Wednesday, August 3, 2011
Jewelweed - Impatiens capensis
As a Midwesterner by birth, I remember jewelweed (Impatiens capensis) as a common woodland wildflower. In Florida, it is at the extreme southern limit of its range and occurs only in 2 panhandle counties (Jackson and Liberty) and has been reported also from Volusia Coounty on the east coast. Though we can claim it as a native plant, it is certainly not a common occurrence in our woodlands like it is in states to our north. Jewelweed (or touch-me-not, as it is sometimes called) occurs throughout nearly all of North America, from the Yukon to Texas and across to the Atlantic.
Jewelweed is an annual. Seedlings emerge in early spring and quicky grow to a mature height of about 3-4 feet. The stems are succulent (like the non-native impatiens so commonly used in Florida landscapes) and numerous side stems are produced along the main stalk. Sap from the main stalk relieves the itch of mosquito bites and poison ivy exposure, and recent research has shown that it also has anti-fungal properties that can be used to treat such ailments as athelete's foot.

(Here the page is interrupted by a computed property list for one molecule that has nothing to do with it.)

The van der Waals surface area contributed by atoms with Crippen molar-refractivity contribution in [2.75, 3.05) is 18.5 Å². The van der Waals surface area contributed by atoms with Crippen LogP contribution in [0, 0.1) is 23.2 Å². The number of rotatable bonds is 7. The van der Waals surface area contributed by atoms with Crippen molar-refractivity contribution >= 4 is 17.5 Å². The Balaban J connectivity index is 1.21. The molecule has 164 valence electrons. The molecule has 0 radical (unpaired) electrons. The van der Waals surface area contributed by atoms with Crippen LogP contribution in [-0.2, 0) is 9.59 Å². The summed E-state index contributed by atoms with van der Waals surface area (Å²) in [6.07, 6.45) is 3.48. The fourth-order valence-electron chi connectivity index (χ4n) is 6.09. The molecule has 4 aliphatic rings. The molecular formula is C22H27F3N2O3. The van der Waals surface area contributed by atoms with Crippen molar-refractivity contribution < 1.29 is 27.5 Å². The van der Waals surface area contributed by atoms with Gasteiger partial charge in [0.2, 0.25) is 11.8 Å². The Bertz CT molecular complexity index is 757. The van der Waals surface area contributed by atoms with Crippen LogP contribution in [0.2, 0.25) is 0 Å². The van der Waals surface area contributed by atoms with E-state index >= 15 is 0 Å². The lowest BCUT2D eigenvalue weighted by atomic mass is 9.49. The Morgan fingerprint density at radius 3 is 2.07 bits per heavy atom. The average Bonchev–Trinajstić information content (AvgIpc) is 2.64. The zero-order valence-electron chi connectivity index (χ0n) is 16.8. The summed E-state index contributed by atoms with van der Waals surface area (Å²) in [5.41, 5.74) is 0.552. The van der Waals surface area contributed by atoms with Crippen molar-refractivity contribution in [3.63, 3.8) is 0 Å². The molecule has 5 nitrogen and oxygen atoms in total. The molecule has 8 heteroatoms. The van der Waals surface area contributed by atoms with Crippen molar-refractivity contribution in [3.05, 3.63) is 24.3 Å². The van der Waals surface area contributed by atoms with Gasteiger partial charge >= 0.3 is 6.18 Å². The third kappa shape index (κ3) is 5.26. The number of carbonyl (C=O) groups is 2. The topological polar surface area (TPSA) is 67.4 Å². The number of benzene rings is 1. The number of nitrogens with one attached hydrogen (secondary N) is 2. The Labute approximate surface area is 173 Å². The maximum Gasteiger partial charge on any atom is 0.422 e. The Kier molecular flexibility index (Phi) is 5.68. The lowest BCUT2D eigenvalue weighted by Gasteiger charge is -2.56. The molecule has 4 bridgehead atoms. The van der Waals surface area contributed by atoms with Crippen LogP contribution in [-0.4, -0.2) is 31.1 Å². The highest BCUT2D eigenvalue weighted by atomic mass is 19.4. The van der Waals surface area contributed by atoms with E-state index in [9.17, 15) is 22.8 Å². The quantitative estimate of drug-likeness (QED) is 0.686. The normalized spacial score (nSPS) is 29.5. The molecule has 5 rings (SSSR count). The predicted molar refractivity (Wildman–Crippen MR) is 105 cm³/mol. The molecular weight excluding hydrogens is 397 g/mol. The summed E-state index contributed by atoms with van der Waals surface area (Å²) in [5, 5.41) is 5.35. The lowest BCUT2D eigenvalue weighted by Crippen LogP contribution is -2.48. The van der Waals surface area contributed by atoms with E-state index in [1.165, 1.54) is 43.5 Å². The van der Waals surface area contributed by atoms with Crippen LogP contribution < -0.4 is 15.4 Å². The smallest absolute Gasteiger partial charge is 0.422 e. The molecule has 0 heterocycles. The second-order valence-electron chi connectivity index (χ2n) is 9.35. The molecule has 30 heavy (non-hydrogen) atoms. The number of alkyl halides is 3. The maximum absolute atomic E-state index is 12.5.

Jewelweed is a lanky plant, but its broad ovate leaves give it some aesthetic character as a foliage plant. The blooms, however, are what make it a worthy home landscape plant. For several months from summer to fall , jewelweed produces large orange flowers along the main stems. Each has a deep throat and they are of special interest to hummingbirds, bees and butterflies.
In nature, this species occurs in light gaps within deciduous forest habitats, usually in low areas along swales and slow moving creeks. It cannot take a lot of sunlight nor can it withstand prolonged drought and survive. In a landscape setting, it should be used as an understory wildflower in moist rich soil, but it should not be used under evergreen trees such as live oaks unless it can get ample sunlight in the late winter and spring.
Jewelweed has never, to my knowledge, been offered by Florida native nurseries, but is is widely propagated to our north. Because of its annual nature and its restricted growing requirements, it would be a difficult plant to add to most Florida landscapes, but if you reside in north Florida and have the right type of soil and canopy conditions it needs, it might be worth giving it a try.